Thankfully, there are people who dedicate themselves to solving problems like these. During the past few years these kind souls have been cultivating a swiftly growing culinary fad: Scottish wild game. These pheasants, grouse, pigeons, and squab are shot by tourists on picturesque Scottish manors, scooped up by packs of rustic Scottish dogs, packaged in durable Scottish plastic, then shipped to American tables.
And in the proud tradition of designer jeans and psychotherapy, the little birds are delightfully -- and mysteriously -- dear. A pound of this gamey meat costs around 25 times the price of lean American chicken.
"They're very expensive to begin with," effuses Gary Danko, chef at Viognier in San Mateo. Better yet, Danko explains, justifying their high price requires generous dollops of sophistry.
"I find the breast is the only edible part, unless you really braise them -- meaning cook them in moist heat like red wine -- so that what little meat there is in the legs becomes tender. Sometimes you can get really old birds, or they're really gamey. It's really very, very tough leg meat. And as a rule I think people have to be willing to spit buckshot out of their mouths."
Willing? It would appear that America's nouveaux riches are just dying to chew tough bird legs and spit buckshot out of their mouths.
Williams & Sonoma offered Scottish wood pigeons in their fall catalog last year ($58 for four 4-ouncers); hen pheasants ($58 for 2 1/2 pounders); and cock pheasants (same as the hens). Restaurants like La Folie, the spiff French place on Polk Street, now feature Scottish game as a frequent specialty. And Adam Zwerling, West Coast importer for Bain's of Tarves, Scotland, says he brought in between 5,000 and 8,000 pounds of Scottish game last year and hopes to import 20,000 pounds this year.
When one takes into account that these wee birds are shot on Scottish moors by tourists pretending to be huntsmen, this 20,000-pounds-o-game figure becomes truly astounding. Just to be sure, we called John Bain, proprietor of Bain of Tarves, a major exporter of manor-killed game. According to Bain, the birds are killed by European and American guests who buy hunting holiday packages on ancient Scottish estates.
"The estate either belongs to a family that has it for many years, or it's owned by a pension fund. Many of them have holiday shooting," says Bain, donning his most charming Scottish accent. "They have either walk-up grouse shooting, which involves chasing out the birds with dogs, or driven grouse shooting, where they go out over the moors and they are either walked up and shot after the pointers make the grouse fly up."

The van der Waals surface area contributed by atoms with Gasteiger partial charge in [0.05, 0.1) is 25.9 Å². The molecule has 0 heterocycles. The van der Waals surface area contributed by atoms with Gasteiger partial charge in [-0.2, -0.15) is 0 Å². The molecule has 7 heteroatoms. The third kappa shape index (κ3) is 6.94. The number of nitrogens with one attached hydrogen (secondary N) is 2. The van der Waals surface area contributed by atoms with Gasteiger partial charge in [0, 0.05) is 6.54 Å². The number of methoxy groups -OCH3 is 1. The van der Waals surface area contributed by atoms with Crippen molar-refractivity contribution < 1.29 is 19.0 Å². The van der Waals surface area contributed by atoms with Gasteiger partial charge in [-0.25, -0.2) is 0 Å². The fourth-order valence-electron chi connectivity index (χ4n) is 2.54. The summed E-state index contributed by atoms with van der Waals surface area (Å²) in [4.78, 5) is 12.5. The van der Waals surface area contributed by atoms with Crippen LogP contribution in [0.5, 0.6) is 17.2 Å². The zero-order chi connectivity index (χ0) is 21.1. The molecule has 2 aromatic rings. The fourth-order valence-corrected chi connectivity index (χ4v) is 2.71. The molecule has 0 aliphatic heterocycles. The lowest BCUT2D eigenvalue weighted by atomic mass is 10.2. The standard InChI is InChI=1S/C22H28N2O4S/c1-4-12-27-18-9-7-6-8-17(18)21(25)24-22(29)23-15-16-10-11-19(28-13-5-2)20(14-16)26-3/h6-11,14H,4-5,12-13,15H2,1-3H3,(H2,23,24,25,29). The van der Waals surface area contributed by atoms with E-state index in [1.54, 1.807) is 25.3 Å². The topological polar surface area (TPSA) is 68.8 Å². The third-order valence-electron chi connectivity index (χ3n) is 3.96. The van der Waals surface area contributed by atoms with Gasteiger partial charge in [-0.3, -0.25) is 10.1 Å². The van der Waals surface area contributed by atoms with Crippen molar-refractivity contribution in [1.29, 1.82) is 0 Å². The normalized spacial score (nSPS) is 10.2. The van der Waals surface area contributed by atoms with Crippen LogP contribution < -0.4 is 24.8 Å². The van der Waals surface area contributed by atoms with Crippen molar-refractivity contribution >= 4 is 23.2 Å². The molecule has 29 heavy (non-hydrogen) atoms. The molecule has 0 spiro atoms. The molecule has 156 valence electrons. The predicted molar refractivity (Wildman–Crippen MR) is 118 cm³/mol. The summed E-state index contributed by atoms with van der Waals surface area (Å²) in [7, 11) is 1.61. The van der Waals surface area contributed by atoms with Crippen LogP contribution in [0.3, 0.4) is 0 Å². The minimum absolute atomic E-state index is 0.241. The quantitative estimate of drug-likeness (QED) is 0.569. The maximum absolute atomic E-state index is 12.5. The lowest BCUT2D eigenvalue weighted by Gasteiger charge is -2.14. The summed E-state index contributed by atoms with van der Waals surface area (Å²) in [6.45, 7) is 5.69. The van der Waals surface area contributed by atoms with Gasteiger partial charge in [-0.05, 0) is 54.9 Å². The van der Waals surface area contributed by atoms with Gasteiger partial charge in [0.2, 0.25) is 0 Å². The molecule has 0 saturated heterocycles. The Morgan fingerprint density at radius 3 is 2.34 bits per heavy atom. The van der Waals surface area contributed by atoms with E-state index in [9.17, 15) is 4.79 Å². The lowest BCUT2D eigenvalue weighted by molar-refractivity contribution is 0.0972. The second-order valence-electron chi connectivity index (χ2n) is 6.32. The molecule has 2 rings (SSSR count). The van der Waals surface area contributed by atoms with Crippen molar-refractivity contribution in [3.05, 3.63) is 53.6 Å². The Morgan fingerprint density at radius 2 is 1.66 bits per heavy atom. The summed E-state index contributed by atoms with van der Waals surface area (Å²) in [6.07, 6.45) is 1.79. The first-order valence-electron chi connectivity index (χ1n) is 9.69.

OK, but 20,000 pounds? Might these be Gatling gun Scottish game estates?
No, the guests use ordinary shotguns, Bain assures us. The trick is in ganging up on the birds.
Teams of dogs are sent across the moors to find the birds. Scottish townspeople are hired to beat huge tarps against the moors and scare them into the air. After tourists shoot them, more people and dogs are sent to run and pick the birds up. Still more Scots are hired to hang and properly store the birds. For every hunter, there are at least a half-dozen helpers, Bain says.
"It's probably just as exciting watching all the different people involved in the thing and watching the dogs as it is to be shooting," Bain says.
"It's all natural, it's wild, and the best selling point is that we can call it free range," importer Zwerling explains.
John Pauley, sous-chef at La Folie, looks down at two reddish lumps vacuum-sealed in thick plastic on the kitchen's white lucite chopping block. One lump, a partridge, is about the size of a baseball. The other, a pheasant, is cantaloupe-sized. Both suffer the sort of opaque sheen characteristic of the past-due cuts in the Cala Foods butcher case. But this humble appearance hides the soul of haute cuisine, Pauley says. Once you sprinkle the birds with juniper berries and broil them with $65-an-ounce truffles -- well, you really have something.
Better yet, you and your date are out a couple hundred bucks for a complete meal.
Pauley prepared some Scottish pheasant for a pair of guests just last week. A delightful experience, he said.
"To be able to cook something that was running through the woods of Scotland that someone had the decency to shoot for me, that's really something," Pauley says. "It's such a wonderful, natural product that I don't have to dress it up with a bunch of foo-foo stuff.